While it’s possible to halt global warming by halting our greenhouse gas emissions, sea level rise is a consequence that keeps on giving. Great ice sheets like Greenland and Antarctica have tremendous inertia—they’re slow to melt but carry on melting even after the thermometer stabilizes. There are many reasons for this, including complex processes beneath glaciers that control their rate of downhill flow. And this complexity makes projecting ice loss over the coming century—and centuries—exceptionally challenging.
In the face of this formidable complexity, a new study led by Jason Box at the Geological Survey of Denmark and Greenland opts for a simple approach to projecting Greenland’s future. Rather than attempting to simulate as much physics and detail as possible in a model, the team used a simple equation to calculate what portion of the ice is vulnerable in the current climate.
Finding the line
Glacial ice deforms under its own weight, flowing outward and downhill like slow-motion pancake batter. The low elevation and—for an ice sheet like Greenland’s—coastal environment at the ice’s edge is much warmer, and ice melts away here even as snow accumulates over the colder interior of the ice sheet. The point where the net result changes from gaining mass to losing mass is called the “equilibrium line.” Increase air temperatures, and this line will push up to higher elevations, exposing more ice to melting until the glacier shrinks.
The new study maps the average equilibrium line from 2000 to 2019, based on data from NASA’s Terra satellite. (You can identify it because snow cover above the equilibrium line is more reflective than bare ice below it.) Given that equilibrium line position, the researchers then apply the geometry of glacial ice to estimate the volume of ice that would disappear to bring the ice sheet into balance with its new climate.
That blurs over a ton of critical processes, like meltwater lubricating the base of the ice or ice flow changing the portion of the ice sheet that contacts a warming ocean. One consequence of this is that the study can give no time frame for its predicted ice loss. Their method assumes that enough time passes until the ice sheet finishes shrinking.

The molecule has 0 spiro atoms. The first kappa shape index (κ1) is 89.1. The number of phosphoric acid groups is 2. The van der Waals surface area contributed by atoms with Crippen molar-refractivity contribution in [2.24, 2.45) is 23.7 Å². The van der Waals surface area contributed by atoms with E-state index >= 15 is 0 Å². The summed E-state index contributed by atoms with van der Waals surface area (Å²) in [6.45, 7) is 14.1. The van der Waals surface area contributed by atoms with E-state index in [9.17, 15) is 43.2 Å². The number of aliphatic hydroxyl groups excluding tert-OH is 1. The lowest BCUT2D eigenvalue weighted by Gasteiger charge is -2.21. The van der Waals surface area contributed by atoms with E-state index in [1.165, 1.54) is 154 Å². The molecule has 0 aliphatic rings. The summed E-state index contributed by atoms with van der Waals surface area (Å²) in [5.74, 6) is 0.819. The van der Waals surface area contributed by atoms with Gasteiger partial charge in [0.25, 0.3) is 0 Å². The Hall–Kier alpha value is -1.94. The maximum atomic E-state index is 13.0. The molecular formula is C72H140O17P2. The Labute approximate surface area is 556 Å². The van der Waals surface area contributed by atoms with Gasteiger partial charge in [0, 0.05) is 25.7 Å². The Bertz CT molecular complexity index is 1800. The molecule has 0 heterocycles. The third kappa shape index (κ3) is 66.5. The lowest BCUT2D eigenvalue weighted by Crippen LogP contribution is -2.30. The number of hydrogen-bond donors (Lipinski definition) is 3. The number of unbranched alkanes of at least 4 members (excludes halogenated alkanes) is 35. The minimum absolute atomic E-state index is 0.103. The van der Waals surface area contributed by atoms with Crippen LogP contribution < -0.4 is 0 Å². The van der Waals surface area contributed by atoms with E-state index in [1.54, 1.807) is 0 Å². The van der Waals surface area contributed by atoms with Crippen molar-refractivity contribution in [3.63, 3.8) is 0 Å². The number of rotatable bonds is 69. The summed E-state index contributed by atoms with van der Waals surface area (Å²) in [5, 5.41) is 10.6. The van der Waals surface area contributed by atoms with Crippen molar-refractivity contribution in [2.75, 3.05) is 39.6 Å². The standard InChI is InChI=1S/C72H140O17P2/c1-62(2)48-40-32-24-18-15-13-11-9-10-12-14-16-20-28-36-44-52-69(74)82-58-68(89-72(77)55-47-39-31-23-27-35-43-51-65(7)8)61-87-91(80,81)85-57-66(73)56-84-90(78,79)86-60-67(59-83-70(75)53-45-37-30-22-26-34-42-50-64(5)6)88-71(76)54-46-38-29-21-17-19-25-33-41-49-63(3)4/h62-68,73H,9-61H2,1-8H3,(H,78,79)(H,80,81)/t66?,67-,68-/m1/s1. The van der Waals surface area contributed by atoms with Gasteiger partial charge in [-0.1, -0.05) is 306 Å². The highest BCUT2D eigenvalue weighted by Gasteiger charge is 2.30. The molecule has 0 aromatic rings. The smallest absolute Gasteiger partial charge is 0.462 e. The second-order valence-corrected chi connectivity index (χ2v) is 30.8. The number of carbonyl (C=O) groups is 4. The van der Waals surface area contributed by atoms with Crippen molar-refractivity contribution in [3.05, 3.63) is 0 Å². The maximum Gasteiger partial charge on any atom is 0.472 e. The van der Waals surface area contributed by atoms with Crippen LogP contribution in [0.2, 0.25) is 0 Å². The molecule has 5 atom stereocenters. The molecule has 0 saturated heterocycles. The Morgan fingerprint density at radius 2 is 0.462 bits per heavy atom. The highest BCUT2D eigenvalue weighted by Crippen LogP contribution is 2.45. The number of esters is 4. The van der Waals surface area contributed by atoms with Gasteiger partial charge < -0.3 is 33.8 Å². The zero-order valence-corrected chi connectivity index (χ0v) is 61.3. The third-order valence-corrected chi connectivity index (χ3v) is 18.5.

The result, they say, is that the Greenland ice sheet would lose about 3.3 percent of its ice—enough to raise the global sea level about 27 centimeters (almost 11 inches). That’s the long-term commitment of warming so far. Since we aren’t close to eliminating greenhouse gas emissions, the world is continuing to warm, which would push this number higher.
What’s in a number?
Is this number shocking? That depends on the time frame you assign to it. The latest IPCC report projected about 5–18 centimeters (2-7 inches) of sea level contribution from Greenland by 2100, depending on the greenhouse gas emissions scenario. But it also presented long-term sea level commitments. For a world that only warms 2° C, for example, total sea level rise came to about 50 centimeters for 2100—but two to six meters when given 2,000 years to respond.
Some authors of the new study have been quoted saying that they suspect their estimated sea level contribution could manifest by 2100 or 2150, but that is their personal judgment and not a conclusion of this particular study. Ice sheet responses are generally discussed in terms of centuries to millennia, depending on the scale, so 2100 would be a very rapid timeline.
One more thing worth noting is that the analysis only had 20 years of data to work with. Greenland sees a lot of variability in its weather, and ice loss accelerated considerably in the early 2000s. To illustrate the impact of this variability, the researchers repeat their calculations using the dataset’s warmest (2012) and coolest (2018) years.
In permanent 2012 conditions, the committed sea level contribution grows almost by a factor of three to 78 centimeters. But in permanent 2018 conditions, Greenland ice would actually grow, lowering sea level by 17 centimeters. Both are unlikely extremes, but they highlight the importance of basing the calculation on a representative average.
In the end, this is another study adding to our understanding of future sea level rise. And applying multiple independent methods helps firm up that understanding, even if no individual answer is the ultimate one. This latest analysis certainly reminds us of a well-worn truth—that warming now commits us to sea level rise long into the future.